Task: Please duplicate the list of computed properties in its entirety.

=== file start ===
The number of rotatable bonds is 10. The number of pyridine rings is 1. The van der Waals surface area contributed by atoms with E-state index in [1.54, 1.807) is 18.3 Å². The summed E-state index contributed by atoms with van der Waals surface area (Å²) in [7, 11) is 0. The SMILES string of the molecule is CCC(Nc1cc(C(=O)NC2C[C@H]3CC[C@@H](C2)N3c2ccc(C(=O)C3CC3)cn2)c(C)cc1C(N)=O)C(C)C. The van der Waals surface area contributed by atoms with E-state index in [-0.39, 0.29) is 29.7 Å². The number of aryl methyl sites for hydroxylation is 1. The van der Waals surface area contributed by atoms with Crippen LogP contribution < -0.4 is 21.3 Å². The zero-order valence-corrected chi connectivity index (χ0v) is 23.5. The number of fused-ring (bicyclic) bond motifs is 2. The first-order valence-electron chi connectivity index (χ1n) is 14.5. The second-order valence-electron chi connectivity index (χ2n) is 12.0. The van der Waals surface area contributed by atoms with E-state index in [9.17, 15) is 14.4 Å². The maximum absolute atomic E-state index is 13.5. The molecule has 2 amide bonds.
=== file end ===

The number of rotatable bonds is 10. The number of pyridine rings is 1. The van der Waals surface area contributed by atoms with E-state index in [1.54, 1.807) is 18.3 Å². The summed E-state index contributed by atoms with van der Waals surface area (Å²) in [7, 11) is 0. The SMILES string of the molecule is CCC(Nc1cc(C(=O)NC2C[C@H]3CC[C@@H](C2)N3c2ccc(C(=O)C3CC3)cn2)c(C)cc1C(N)=O)C(C)C. The van der Waals surface area contributed by atoms with E-state index in [-0.39, 0.29) is 29.7 Å². The number of aryl methyl sites for hydroxylation is 1. The van der Waals surface area contributed by atoms with Crippen LogP contribution < -0.4 is 21.3 Å². The zero-order valence-corrected chi connectivity index (χ0v) is 23.5. The number of fused-ring (bicyclic) bond motifs is 2. The first-order valence-electron chi connectivity index (χ1n) is 14.5. The second-order valence-electron chi connectivity index (χ2n) is 12.0. The van der Waals surface area contributed by atoms with E-state index in [9.17, 15) is 14.4 Å². The maximum absolute atomic E-state index is 13.5. The molecule has 2 amide bonds.